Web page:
Art & Culture
Photography Shows at the Mexican Cultural Institute (2829 16th St., NW)
Published: December 13th, 2012
[from Dec. 2012]
To view images full size, left click on each
Three photography shows comprising works of Americans and Europeans photographers living and working in Mexico during the 20th and 21st centuries were on view at the Mexican Cultural Institute during the winter of 2013. Featured were the bravura photogravures made by Paul Strand in the 1930s, the hand-painted, early 20th century postcard photographs of Hugo Brehme, and Stephen Faulke’s work-in-progress chronicling the artistic creations of Mexican and Mexican-American artists working on both sides of the southern border wall being constructed between Mexico and the United States.
Paul Strand & Others
Strand’s 20-image portfolio published in 1940 and 1967, 1933: Mexican Portfolio, is part of a larger collection of photographs on loan to the Cultural Institute from the Bank of America’s “Arts in Our Communities” program; it is joined by individual prints of photographs made by 13 other outstanding American artists. This overall ensemble of work is titled “Luces y Sombras: Fourteen Travelers In Mexico.”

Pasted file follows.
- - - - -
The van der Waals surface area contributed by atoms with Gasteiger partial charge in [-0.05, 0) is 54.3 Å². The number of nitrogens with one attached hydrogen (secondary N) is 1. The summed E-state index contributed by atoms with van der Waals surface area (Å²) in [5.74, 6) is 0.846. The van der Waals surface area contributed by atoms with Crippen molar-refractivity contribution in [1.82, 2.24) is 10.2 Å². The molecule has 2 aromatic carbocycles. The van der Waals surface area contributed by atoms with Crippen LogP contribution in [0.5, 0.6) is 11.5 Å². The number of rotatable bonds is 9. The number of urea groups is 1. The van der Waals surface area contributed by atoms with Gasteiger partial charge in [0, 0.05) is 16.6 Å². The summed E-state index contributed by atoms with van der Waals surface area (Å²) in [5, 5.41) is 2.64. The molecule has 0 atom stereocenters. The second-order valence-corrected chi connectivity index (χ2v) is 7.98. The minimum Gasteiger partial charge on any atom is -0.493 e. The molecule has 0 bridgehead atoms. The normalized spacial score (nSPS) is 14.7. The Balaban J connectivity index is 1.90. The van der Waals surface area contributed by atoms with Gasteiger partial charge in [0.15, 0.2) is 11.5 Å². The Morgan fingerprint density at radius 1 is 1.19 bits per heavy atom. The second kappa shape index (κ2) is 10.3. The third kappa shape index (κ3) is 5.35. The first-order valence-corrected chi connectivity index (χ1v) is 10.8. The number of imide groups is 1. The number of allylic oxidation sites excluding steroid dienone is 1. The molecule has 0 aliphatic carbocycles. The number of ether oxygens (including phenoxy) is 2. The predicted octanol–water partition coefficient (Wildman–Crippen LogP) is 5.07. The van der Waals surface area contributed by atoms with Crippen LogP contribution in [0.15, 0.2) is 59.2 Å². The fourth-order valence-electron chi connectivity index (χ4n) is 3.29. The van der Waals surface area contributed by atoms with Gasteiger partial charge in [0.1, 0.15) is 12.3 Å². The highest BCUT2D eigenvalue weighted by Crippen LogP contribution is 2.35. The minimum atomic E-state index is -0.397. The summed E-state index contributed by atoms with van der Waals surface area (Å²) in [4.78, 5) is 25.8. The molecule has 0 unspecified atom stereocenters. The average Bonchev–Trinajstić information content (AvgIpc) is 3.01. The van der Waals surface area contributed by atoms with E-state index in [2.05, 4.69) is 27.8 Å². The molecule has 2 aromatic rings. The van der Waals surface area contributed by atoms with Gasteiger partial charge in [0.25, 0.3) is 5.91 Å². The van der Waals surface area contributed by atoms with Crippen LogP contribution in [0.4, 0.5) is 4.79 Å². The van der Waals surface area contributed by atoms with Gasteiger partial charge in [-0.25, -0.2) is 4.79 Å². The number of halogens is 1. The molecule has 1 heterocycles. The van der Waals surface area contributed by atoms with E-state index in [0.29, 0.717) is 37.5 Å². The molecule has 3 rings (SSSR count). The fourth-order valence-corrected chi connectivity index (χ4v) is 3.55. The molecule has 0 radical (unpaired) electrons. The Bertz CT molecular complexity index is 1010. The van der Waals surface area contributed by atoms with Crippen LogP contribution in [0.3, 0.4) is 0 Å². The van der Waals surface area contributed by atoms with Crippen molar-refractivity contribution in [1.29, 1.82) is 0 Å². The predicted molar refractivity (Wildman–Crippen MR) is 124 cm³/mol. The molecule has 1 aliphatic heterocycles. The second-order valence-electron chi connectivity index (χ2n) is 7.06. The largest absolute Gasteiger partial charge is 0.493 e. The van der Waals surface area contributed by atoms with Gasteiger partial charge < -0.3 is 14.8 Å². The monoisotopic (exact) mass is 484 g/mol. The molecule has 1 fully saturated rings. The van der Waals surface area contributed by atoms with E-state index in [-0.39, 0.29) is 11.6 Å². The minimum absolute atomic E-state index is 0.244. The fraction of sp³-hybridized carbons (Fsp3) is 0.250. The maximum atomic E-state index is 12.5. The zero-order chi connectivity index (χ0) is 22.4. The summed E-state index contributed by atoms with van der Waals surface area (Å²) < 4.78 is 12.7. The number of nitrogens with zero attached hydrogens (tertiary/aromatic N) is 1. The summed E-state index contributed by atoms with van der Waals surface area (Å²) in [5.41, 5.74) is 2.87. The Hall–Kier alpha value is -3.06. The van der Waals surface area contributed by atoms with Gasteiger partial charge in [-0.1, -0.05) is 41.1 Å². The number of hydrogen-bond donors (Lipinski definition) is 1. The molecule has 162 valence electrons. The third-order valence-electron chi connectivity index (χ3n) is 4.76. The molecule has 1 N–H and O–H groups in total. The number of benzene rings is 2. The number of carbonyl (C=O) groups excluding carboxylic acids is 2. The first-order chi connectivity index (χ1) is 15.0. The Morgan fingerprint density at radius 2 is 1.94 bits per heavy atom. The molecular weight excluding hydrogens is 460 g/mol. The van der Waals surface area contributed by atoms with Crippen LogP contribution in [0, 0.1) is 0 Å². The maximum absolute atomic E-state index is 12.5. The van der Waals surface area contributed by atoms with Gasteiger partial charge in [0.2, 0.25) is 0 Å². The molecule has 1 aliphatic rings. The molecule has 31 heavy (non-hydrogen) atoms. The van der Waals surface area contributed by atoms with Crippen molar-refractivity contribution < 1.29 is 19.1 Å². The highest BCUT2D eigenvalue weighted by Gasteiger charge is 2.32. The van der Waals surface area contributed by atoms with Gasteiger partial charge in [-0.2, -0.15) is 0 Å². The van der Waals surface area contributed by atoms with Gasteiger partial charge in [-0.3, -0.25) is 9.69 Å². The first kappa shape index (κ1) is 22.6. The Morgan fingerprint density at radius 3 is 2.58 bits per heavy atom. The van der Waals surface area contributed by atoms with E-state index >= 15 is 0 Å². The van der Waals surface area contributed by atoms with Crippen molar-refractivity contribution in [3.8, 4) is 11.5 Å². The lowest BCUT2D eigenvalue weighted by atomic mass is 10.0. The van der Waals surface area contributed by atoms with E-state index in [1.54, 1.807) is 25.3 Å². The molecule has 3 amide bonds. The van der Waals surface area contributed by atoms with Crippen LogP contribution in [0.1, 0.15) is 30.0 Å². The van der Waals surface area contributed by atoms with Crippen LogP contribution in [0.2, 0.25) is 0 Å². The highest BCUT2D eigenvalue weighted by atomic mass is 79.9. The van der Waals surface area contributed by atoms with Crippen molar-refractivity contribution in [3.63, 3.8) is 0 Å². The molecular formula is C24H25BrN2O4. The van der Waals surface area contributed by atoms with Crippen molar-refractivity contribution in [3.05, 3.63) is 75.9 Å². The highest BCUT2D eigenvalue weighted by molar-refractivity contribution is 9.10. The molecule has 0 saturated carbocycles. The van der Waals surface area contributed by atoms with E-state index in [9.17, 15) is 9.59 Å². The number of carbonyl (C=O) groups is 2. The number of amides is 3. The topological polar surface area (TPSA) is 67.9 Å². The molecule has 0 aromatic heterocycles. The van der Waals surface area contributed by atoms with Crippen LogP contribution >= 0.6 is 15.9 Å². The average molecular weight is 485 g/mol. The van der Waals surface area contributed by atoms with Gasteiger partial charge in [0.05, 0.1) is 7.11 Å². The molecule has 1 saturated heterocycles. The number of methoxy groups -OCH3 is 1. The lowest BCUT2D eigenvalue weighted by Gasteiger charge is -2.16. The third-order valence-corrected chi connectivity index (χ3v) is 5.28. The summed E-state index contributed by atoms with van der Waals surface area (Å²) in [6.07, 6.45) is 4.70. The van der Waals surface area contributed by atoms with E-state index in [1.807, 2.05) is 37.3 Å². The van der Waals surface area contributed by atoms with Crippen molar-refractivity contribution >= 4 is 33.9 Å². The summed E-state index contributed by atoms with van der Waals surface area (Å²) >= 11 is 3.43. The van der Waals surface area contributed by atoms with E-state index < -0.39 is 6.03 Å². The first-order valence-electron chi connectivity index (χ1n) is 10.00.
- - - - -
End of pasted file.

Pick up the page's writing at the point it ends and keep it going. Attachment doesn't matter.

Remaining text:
Strand’s series of works — his “Lights and Shadows — opens with emotionally moving, realistic images of ordinary rural life in Mexico during the harsh economic times of the 1930s worldwide depression. The somber and stolid looks of the Mexican peasants in his photographs are captured in extraordinarily dignified, realistic portraits. Strand’s subjects look directly into the camera with a profound and accepting self-confidence, no matter how modest their clothing might be nor what the objects and surrounding environment in the photographs might signify about their respective economic or social status. Other of Strand’s photographs present eerily intriguing painted wooden sculptures depicting the passion of Christ, especially his crown of thorns and his scourging, and the simplified, comforting features of the Virgin Mary in folk art presentations that are classically Mexican. His quiet and understated photographs of buildings and rural village architectural features combine a modernist sensibility with a realist’s dead-on eye.